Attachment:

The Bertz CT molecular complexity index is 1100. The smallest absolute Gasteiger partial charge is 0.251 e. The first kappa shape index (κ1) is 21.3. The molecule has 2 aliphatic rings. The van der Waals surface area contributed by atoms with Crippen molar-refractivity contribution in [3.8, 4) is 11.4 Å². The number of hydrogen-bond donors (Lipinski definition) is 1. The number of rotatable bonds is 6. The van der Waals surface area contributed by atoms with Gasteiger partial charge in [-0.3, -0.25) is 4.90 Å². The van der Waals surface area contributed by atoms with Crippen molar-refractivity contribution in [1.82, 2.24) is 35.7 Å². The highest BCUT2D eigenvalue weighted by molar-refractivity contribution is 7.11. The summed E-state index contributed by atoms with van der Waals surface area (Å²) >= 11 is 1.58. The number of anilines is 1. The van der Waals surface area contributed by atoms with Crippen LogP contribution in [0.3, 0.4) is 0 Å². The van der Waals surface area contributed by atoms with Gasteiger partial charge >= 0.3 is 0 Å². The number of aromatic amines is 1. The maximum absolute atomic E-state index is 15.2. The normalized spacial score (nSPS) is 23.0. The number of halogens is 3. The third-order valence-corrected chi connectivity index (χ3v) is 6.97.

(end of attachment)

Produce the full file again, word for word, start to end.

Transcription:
The Bertz CT molecular complexity index is 1100. The smallest absolute Gasteiger partial charge is 0.251 e. The first kappa shape index (κ1) is 21.3. The molecule has 2 aliphatic rings. The van der Waals surface area contributed by atoms with Crippen molar-refractivity contribution in [3.8, 4) is 11.4 Å². The number of hydrogen-bond donors (Lipinski definition) is 1. The number of rotatable bonds is 6. The van der Waals surface area contributed by atoms with Gasteiger partial charge in [-0.3, -0.25) is 4.90 Å². The van der Waals surface area contributed by atoms with Crippen molar-refractivity contribution in [1.82, 2.24) is 35.7 Å². The highest BCUT2D eigenvalue weighted by molar-refractivity contribution is 7.11. The summed E-state index contributed by atoms with van der Waals surface area (Å²) >= 11 is 1.58. The number of anilines is 1. The van der Waals surface area contributed by atoms with Crippen LogP contribution in [0.3, 0.4) is 0 Å². The van der Waals surface area contributed by atoms with Gasteiger partial charge >= 0.3 is 0 Å². The number of aromatic amines is 1. The maximum absolute atomic E-state index is 15.2. The normalized spacial score (nSPS) is 23.0. The number of halogens is 3. The third-order valence-corrected chi connectivity index (χ3v) is 6.97.